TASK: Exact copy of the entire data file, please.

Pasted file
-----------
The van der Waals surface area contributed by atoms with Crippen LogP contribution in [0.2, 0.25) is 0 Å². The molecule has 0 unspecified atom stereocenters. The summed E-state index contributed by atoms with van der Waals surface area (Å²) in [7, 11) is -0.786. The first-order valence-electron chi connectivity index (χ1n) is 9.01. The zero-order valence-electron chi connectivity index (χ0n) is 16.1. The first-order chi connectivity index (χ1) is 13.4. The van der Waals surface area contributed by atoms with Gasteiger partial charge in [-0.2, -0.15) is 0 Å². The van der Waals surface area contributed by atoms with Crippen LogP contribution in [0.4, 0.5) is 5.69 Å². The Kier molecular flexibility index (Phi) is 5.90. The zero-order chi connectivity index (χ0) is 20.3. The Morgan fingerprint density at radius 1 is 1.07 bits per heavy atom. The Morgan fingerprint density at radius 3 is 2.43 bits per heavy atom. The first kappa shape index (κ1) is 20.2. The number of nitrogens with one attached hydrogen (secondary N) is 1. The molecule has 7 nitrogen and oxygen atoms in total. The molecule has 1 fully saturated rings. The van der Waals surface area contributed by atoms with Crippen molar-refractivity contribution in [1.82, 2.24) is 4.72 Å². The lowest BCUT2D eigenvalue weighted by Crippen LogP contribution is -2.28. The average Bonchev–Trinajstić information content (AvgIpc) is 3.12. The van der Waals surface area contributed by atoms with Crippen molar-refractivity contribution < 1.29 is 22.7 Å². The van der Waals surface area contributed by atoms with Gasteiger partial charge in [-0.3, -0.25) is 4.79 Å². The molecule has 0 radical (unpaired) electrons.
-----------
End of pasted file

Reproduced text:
The van der Waals surface area contributed by atoms with Crippen LogP contribution in [0.2, 0.25) is 0 Å². The molecule has 0 unspecified atom stereocenters. The summed E-state index contributed by atoms with van der Waals surface area (Å²) in [7, 11) is -0.786. The first-order valence-electron chi connectivity index (χ1n) is 9.01. The zero-order valence-electron chi connectivity index (χ0n) is 16.1. The first-order chi connectivity index (χ1) is 13.4. The van der Waals surface area contributed by atoms with Gasteiger partial charge in [-0.2, -0.15) is 0 Å². The van der Waals surface area contributed by atoms with Crippen LogP contribution in [0.4, 0.5) is 5.69 Å². The Kier molecular flexibility index (Phi) is 5.90. The zero-order chi connectivity index (χ0) is 20.3. The Morgan fingerprint density at radius 1 is 1.07 bits per heavy atom. The Morgan fingerprint density at radius 3 is 2.43 bits per heavy atom. The first kappa shape index (κ1) is 20.2. The number of nitrogens with one attached hydrogen (secondary N) is 1. The molecule has 7 nitrogen and oxygen atoms in total. The molecule has 1 fully saturated rings. The van der Waals surface area contributed by atoms with Crippen molar-refractivity contribution in [1.82, 2.24) is 4.72 Å². The lowest BCUT2D eigenvalue weighted by Crippen LogP contribution is -2.28. The average Bonchev–Trinajstić information content (AvgIpc) is 3.12. The van der Waals surface area contributed by atoms with Crippen molar-refractivity contribution < 1.29 is 22.7 Å². The van der Waals surface area contributed by atoms with Gasteiger partial charge in [-0.3, -0.25) is 4.79 Å². The molecule has 0 radical (unpaired) electrons.